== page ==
UBCD partner allocating $10M in NMTC for Coastal Growers

Published 4:12 pm Friday, January 15, 2021

Getting your Trinity Audio player ready...

A United Bank community development partner announced today it placed $10 million of their New Markets Tax Credit (NMTC) allocation into Coastal Growers LLC, the new peanut shelling facility being built in Atmore.

UB Community Development LLC (UBCD) is the partner who allocated the NMTC, and with Baker Tilly, assisted in sourcing an additional $50 million in NMTC allocations from partner community development entities, including MuniStrategies, allocating $5 million; Rural Development Partners, allocating $15 million; Waveland, allocating $15 million; and National Impact Fund, allocating $15 million, according to a release.

Additionally, United Bank applied for and received a $40 million Business and Industry Loan Guarantee from USDA Rural Development to support the project financing.

Sign up for our daily email newsletter

Get the latest news sent to your inbox

Alex Jones, president of UB Community Development, said, “It is not often that you get to support a project that will have such extensive impact. UBCD and United Bank are honored that Coastal Growers and over 100 farm families trusted us to guide them through the process of sourcing and structuring a project of this scope. This was a team effort at the city, state and federal levels to pull such a complex project together.”

Coastal Growers LLC is building a new 475,000-square-foot facility, which will source peanuts within a 200 mile radius from farms in Mississippi, Alabama, Georgia and Florida. The project will create 130 permanent jobs with training and career advancement opportunities in addition to 95 construction jobs. The project anticipates shelling 140,000 tons of peanut annually, which will be sold domestically and internationally.

Coastal Growers currently works with 100 regional farms with over 200 employees and $4.8 million in total wages. Upon completion they anticipate working with 130 regional farms supporting almost $8 million of wages. 

“Without the continuing support of Alex Jones and the team at UB Community Development, Coastal Growers would still merely be a dream,” said Brad Smith, president of Coastal Growers in a release. “Their dedication to the project during times of uncertainty with COVID-19 and political upheaval show their commitment to customers and the community. Simply put, without UBCD, Coastal Growers would not exist nor would the jobs it has created and the ones it will create in the near future.”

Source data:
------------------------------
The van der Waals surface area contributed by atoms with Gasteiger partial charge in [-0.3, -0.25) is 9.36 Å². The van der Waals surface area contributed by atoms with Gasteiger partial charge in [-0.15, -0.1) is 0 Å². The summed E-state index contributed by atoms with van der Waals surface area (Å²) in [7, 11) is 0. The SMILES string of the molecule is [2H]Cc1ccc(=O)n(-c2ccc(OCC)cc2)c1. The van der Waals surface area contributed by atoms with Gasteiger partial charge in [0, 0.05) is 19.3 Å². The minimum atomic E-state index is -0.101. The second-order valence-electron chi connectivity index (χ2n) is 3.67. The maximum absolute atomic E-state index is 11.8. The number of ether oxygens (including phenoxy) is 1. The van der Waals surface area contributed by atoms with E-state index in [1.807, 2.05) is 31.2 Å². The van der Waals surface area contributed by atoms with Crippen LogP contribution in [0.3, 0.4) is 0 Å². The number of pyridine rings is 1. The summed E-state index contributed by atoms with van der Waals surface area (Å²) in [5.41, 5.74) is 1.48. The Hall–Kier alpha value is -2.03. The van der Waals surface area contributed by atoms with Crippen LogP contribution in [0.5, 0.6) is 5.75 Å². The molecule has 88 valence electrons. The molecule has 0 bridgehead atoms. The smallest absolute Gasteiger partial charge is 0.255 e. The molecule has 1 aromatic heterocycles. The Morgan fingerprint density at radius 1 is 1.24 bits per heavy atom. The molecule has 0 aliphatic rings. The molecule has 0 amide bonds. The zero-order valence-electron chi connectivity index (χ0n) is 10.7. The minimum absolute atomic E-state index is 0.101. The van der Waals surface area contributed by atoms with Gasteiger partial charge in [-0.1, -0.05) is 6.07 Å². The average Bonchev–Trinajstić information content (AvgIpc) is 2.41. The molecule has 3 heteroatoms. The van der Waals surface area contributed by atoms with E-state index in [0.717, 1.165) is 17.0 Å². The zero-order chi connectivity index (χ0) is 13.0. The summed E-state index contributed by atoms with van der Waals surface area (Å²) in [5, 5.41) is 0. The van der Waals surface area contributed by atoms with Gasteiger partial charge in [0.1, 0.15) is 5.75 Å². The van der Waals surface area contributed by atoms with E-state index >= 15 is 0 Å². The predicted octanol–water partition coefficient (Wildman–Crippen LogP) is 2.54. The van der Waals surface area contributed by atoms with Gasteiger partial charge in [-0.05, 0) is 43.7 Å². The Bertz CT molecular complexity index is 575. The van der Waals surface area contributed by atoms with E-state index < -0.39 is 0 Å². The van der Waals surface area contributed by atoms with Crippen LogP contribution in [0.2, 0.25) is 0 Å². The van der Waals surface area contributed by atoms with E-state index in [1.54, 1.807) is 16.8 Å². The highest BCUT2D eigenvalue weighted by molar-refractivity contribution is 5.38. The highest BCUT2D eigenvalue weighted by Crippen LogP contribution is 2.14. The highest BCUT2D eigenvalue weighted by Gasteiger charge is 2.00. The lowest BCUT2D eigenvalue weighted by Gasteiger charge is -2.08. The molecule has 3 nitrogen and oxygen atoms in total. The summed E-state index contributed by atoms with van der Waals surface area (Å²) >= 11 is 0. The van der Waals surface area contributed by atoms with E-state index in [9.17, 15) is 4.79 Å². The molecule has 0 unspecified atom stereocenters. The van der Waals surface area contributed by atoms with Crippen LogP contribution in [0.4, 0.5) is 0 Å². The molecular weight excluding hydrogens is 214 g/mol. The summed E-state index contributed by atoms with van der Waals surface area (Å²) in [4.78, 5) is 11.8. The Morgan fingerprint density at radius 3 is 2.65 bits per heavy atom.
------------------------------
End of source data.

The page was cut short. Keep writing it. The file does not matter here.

Several significant environmental benefits are recognized through the vision of this project including decreased transportation emissions due to the proximity of the project to the growers and buying points, according to a release. This results in 250,000 fewer gallons of fuel burned annually and sustainable farming practices used by growers results in a reduction of water use by 90,000 gallons annually.

A number of partnerships made this project possible. The city of Atmore, through its Industrial Development Board, has extended an abatement of non-educational ad-valorem taxes for 10 years, as well as an initial abatement on construction-related non-educational sales and use taxes on construction materials and equipment. The city also offered to purchase 15 acres of property and construct a rail spur to service the facility as well as other projects in the area for a total cost of $2.5 million. Finally, the city will also donate 60 acres of land for construction of the facility which saves the project $240,000.

Additional support includes a new rail transload facility which will service several nearby businesses in addition to Coastal Growers, and the potential future expansion of a blancher at the project site. The project received a $2,000,000 loan from the Alabama Farmers Association (ALFA) as well as $937,000 of contributed value for workforce training from the AIDT (Alabama’s Workforce Training Program). Coastal Growers also received $8.2 million in Alabama Investment Tax Credits over a 10-year period.